Paul Almásy is a medium who leaves the truth to make an impression as a dramatic completeness amalgamated of contradictions. If you are able to hit upon a picture in the chaos as Almásy does, your pictures mean – so to speak – the points of a sphere. On the geometrical body of the cosmos of order, completeness can be read together with the unique picture – contends György Szegő correspondent of FOTÓMŰVÉSZET. At an exhibition in the Ernst Museum, Szegő inspects more closely some of Almásy's photos (the portrays of Jacques Prévert, Breton, Giacometti or of a Zulu woman, or the Jewish cemetery in Marrakesh, or road crossings in Vietnam etc.).
"Photo jamateur and tragedian" is the title of Marcell Pécsi's interview with Antal Farkas nicknamed "Jama". Originally, the Kecskemét-based photo artist did not want to become a photographer, and the role of being merely a photographer is still alien to him. This is why his pictures cannot be compared with others' photos: on his portrays and still-lifes he formulates, creates and re-interprets paintings by Mondrian, Cèzanne, Modigliani and others. "To me photography is like poetry…a little bit of absurdity is detectable on each of my photos. To keep the viewer in constant uncerta-inty, it is my objective" says Jama.
In "Hortobágy symphony" Miklós Losonci art historian comments on a collection of photos by photo artist János Ilku: "On his photos everything – a hillock, a tree, or a ditch – is an altar; an ' existenceless', unstoppable holy service." This collection of photographs help discover a strange law, namely the silence of the prairie enables you to be present at the same time everywhere.
The "…Mesiac Fotografie Slovensko" or the Month of Photography was held for the tenth time last autumn in Bratislava; more than 300 exhibitions were organised over the past ten years. Hungarian Contemporary Photography has been a regular "player" of that event, last year Hungary was represented by Péter Korniss . Péter Baki and Orsolya Szabó report on that series of exhibitions, and publish an interview with Chief Organiser Václav Macek.
György Szegő visited an exhibition of François-Marie Banier in the Ludwig Museum. Hungarian-born Banier, earlier known as novelist and playwright, by now a correspondent of The New Yorker, hid his photos from the public for about thirty years. First in 1991 at the age of 44 he published an album of his selected photos. Here are a few names from this photo collection: Samuel Beckett, Vladimir Horowitz, Federico Fellini, Queen Elisabeth II.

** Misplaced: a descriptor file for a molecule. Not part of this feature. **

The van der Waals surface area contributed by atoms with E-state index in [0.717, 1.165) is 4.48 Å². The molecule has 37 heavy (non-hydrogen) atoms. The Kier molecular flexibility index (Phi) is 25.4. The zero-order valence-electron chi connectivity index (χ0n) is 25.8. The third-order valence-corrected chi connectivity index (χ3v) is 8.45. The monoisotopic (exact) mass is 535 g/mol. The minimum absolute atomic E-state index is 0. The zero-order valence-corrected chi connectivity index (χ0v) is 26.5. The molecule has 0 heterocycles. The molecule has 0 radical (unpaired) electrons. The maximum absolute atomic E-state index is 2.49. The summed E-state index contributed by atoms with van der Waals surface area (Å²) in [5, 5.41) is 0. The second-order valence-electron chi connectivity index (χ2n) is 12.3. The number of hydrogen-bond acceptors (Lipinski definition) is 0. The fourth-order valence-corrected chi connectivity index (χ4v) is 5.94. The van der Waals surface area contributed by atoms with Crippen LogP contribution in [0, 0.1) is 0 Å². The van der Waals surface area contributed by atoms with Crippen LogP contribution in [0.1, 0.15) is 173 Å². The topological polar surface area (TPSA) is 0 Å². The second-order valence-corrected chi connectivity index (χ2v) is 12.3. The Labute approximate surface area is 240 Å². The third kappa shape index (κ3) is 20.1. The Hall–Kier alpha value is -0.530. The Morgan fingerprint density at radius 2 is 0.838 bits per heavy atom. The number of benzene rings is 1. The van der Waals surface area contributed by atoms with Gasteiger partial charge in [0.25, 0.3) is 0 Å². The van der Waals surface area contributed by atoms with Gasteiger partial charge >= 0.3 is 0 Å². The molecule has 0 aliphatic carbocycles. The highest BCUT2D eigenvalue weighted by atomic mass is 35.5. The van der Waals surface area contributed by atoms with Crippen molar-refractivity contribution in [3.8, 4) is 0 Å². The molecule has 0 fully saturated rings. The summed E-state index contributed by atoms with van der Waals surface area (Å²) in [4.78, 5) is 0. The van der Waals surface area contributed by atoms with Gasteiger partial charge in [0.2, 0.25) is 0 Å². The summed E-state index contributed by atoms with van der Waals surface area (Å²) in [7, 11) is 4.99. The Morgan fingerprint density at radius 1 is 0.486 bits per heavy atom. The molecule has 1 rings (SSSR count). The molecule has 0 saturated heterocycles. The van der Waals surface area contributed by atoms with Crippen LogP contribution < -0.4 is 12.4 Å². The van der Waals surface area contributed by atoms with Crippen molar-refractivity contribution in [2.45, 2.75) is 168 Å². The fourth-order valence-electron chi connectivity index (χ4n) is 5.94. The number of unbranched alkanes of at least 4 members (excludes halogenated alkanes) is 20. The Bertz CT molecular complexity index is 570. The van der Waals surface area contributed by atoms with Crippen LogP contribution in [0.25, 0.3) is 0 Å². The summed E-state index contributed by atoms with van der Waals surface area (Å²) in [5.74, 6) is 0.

Csilla B. Horváth museologist of the Janus Pannonius Museum in Pécs, presents a collection of photographs made in the early 20th century by Béla Hernai (Hesz) teacher from Baranya county. Hernai made more than seven hundred 9 cm x 12 cm glass negatives of the Hungarian, Serb and German civil population, soldiers as well as the main buildings in Véménd and in its neighbourhood.
How could the fear of the camera developed in some people's mentality? What are researchers to do that "informants", like ethnographic, anthropological documentation or photos could be prepared for popular scientific exhibitions without making damage to the people living in the currently studied culture? – Tamás Régi tries to find an answer to those questions in "The soul robber".
"About one of us or all of us" is the title of Sándor Tamásy's obituary by Károly Kincses. The photographer from Király street had attended the 1936 Olympic Games in Berlin as press photographer. His studio having been nationalised after WW II, we was working in a FÉNYSZÖV studio, and despite the "Iron Curtain" he participated on a number of international photo exhibitions.
Vladimír Birgus and Jan Mlcoch present the photographs of modern Czech avant-garde. Subheadings of the sections are From the pictorialism to the avant-garde; Abstract and non-figurative trends; The new photography; Avant-garde and advertising; Socio-photo in the thirties; The surrealist photography.
The latest part of a series of articles by Zoltán Fejér about the history of Hungarian photo industry, is related to the film making, this time it is a story about Imre Ujváry lens designer.
Gábor Pfisztner's interview with Antal Jokesz about his exhibition after an interval of many years. Jokesz says in the interview: "I haven't done photography under pressure… The myth of "great moment" was broken twenty years ago within me. Well-shot pictures and great moments do not appeal to me… the same story and the same moment, if seen from another aspect of the space, may have different meaning offering the freedom of interpretation."
Vali Fekete visited Paul Almásy in his home in the outskirts of Paris. They were talking sometimes Hungarian sometimes French, glancing through the old artist's favourite photos made of lovers, celebrities, children or workers which are kept in a separate album. "I have had an interest in all sorts of things", he notes.
Rodolf Hervé's obituary by Péter Baki. Many people have said many things about Hervé: he is painter, writer, film-maker, photographer, musicians and performer – all this is true. Some remember the young man riding a motorcycle in leather jacket, others the musician, and someone else the graphic designer; neither could pieces of his oeuvre be arranged in boxes.